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Sacred directions
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Evergreen Dazed
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Re: Sacred directions
Nov 29, 2017, 10:24
Cheers, I will give this a listen when I get the chance.
Archaeological evdience for walking direction around circles is intruiging, I can't think what that could possibly be.

I'm very wary of those kind of statements, I must admit. It's not a circle, obviously, but I remember the Gaffney suggestion about the cursus 'procession' at SH :

“It now seems likely that other ceremonial monuments in the surrounding landscape were directly articulated with rituals at Stonehenge. It is possible that processions within the Cursus moved from the eastern pit at sunrise, continuing eastwards along the Cursus and, following the path of the sun overhead, and perhaps back to the west, reaching the western pit at sunset to mark the longest day of the year. Observers of the ceremony would have been positioned at the Heel Stone, of which the two pits are aligned.”

https://www.birmingham.ac.uk/news/latest/2011/11/25Nov-Discoveries-provide-evidence-of-a-celestial-procession-at-Stonehenge.aspx

Seems extremely unlikely to me for a number of reasons, not least for the snail-like speed it would entail.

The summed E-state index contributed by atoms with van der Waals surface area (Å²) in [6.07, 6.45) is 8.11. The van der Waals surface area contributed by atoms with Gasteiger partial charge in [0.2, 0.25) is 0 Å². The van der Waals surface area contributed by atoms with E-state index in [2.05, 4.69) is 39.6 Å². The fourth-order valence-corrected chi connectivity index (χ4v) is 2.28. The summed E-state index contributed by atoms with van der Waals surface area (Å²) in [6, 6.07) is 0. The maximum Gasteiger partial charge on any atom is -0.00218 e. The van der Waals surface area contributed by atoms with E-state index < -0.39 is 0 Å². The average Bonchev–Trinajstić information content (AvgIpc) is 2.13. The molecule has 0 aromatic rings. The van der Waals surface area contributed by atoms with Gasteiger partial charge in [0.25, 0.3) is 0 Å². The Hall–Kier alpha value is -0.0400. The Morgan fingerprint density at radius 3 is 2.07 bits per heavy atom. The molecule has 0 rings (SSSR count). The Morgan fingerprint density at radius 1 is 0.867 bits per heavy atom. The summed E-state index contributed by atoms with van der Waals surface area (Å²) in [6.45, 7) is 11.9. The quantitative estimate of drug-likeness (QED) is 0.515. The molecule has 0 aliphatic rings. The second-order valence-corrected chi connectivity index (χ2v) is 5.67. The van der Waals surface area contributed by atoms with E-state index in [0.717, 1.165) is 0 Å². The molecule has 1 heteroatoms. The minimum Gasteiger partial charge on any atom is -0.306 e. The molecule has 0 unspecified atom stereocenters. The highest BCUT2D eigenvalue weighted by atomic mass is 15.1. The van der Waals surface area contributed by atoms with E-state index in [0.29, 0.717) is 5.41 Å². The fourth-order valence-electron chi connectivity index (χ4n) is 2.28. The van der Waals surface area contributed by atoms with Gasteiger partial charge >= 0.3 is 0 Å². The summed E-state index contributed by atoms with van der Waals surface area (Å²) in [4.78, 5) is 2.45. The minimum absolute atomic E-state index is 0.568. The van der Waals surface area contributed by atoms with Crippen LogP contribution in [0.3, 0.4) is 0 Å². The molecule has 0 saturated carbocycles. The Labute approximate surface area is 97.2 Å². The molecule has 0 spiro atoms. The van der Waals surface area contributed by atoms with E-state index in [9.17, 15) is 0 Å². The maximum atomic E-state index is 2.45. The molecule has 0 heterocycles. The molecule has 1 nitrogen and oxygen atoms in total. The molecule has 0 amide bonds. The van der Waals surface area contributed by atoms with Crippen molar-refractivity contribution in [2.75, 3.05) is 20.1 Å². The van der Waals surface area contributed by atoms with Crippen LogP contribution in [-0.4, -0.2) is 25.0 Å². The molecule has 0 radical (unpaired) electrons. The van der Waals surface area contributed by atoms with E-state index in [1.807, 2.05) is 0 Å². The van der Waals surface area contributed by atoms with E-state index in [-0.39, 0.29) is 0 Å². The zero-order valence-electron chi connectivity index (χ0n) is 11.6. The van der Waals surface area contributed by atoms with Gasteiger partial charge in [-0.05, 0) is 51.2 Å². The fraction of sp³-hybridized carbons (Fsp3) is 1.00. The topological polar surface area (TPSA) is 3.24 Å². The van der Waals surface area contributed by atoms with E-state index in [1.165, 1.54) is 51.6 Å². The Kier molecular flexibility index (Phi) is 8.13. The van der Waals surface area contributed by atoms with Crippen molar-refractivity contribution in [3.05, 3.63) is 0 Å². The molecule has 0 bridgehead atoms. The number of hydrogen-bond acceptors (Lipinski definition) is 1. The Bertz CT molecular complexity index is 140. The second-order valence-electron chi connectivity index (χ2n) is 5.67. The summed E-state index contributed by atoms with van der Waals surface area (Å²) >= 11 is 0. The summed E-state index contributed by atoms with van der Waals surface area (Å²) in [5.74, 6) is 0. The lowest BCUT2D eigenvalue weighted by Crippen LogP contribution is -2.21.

Also when we visit a monument today we seem to have a compulsion to walk around it, regardless of what kind of site it is, be it a circle, hillfort, whatever, because, I think, we want to see it all. Or know that we've seen everything there is to see there. I wonder if walking 'around' something, in that sense, is a fairly modern idea? I don't know.

When I try to imagine the neolithic goings-on at a place like Avebury, I personally never think of people proceeding around the circle in that sense. But then again I do think of them walking the avenues.. But perhaps they are more obviously 'directional'? I think i'm in danger of getting lost in a sea of unanswerable questions and half-constrcuted thoughts! I will stop there.

Will def give the program a listen anyway.
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